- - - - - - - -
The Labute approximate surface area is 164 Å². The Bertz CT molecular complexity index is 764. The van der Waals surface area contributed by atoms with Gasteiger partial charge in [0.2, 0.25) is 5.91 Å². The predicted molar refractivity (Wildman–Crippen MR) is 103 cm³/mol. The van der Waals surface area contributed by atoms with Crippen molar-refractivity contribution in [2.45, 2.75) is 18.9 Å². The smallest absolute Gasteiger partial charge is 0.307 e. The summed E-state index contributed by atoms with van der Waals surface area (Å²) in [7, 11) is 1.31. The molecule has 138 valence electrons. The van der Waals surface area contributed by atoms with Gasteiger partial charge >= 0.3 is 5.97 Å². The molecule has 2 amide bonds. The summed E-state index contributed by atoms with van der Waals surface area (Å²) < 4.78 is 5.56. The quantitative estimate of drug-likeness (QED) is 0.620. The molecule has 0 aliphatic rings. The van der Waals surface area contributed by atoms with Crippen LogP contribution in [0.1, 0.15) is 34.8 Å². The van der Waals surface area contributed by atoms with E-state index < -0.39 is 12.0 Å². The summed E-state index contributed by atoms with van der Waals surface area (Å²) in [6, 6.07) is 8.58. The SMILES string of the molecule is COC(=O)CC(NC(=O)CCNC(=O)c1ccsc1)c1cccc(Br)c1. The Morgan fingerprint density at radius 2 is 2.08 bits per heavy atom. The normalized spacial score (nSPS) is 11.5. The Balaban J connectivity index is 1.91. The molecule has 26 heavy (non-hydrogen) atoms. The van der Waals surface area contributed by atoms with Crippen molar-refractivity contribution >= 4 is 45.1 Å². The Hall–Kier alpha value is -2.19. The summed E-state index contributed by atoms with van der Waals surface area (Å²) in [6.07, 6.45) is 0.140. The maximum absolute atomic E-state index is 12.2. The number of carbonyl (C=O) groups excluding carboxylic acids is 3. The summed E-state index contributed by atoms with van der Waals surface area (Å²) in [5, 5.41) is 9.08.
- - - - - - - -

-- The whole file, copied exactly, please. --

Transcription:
The Labute approximate surface area is 164 Å². The Bertz CT molecular complexity index is 764. The van der Waals surface area contributed by atoms with Gasteiger partial charge in [0.2, 0.25) is 5.91 Å². The predicted molar refractivity (Wildman–Crippen MR) is 103 cm³/mol. The van der Waals surface area contributed by atoms with Crippen molar-refractivity contribution in [2.45, 2.75) is 18.9 Å². The smallest absolute Gasteiger partial charge is 0.307 e. The summed E-state index contributed by atoms with van der Waals surface area (Å²) in [7, 11) is 1.31. The molecule has 138 valence electrons. The van der Waals surface area contributed by atoms with Gasteiger partial charge >= 0.3 is 5.97 Å². The molecule has 2 amide bonds. The summed E-state index contributed by atoms with van der Waals surface area (Å²) < 4.78 is 5.56. The quantitative estimate of drug-likeness (QED) is 0.620. The molecule has 0 aliphatic rings. The van der Waals surface area contributed by atoms with Crippen LogP contribution in [0.1, 0.15) is 34.8 Å². The van der Waals surface area contributed by atoms with E-state index < -0.39 is 12.0 Å². The summed E-state index contributed by atoms with van der Waals surface area (Å²) in [6, 6.07) is 8.58. The SMILES string of the molecule is COC(=O)CC(NC(=O)CCNC(=O)c1ccsc1)c1cccc(Br)c1. The Morgan fingerprint density at radius 2 is 2.08 bits per heavy atom. The normalized spacial score (nSPS) is 11.5. The Balaban J connectivity index is 1.91. The molecule has 26 heavy (non-hydrogen) atoms. The van der Waals surface area contributed by atoms with Crippen molar-refractivity contribution >= 4 is 45.1 Å². The Hall–Kier alpha value is -2.19. The summed E-state index contributed by atoms with van der Waals surface area (Å²) in [6.07, 6.45) is 0.140. The maximum absolute atomic E-state index is 12.2. The number of carbonyl (C=O) groups excluding carboxylic acids is 3. The summed E-state index contributed by atoms with van der Waals surface area (Å²) in [5, 5.41) is 9.08.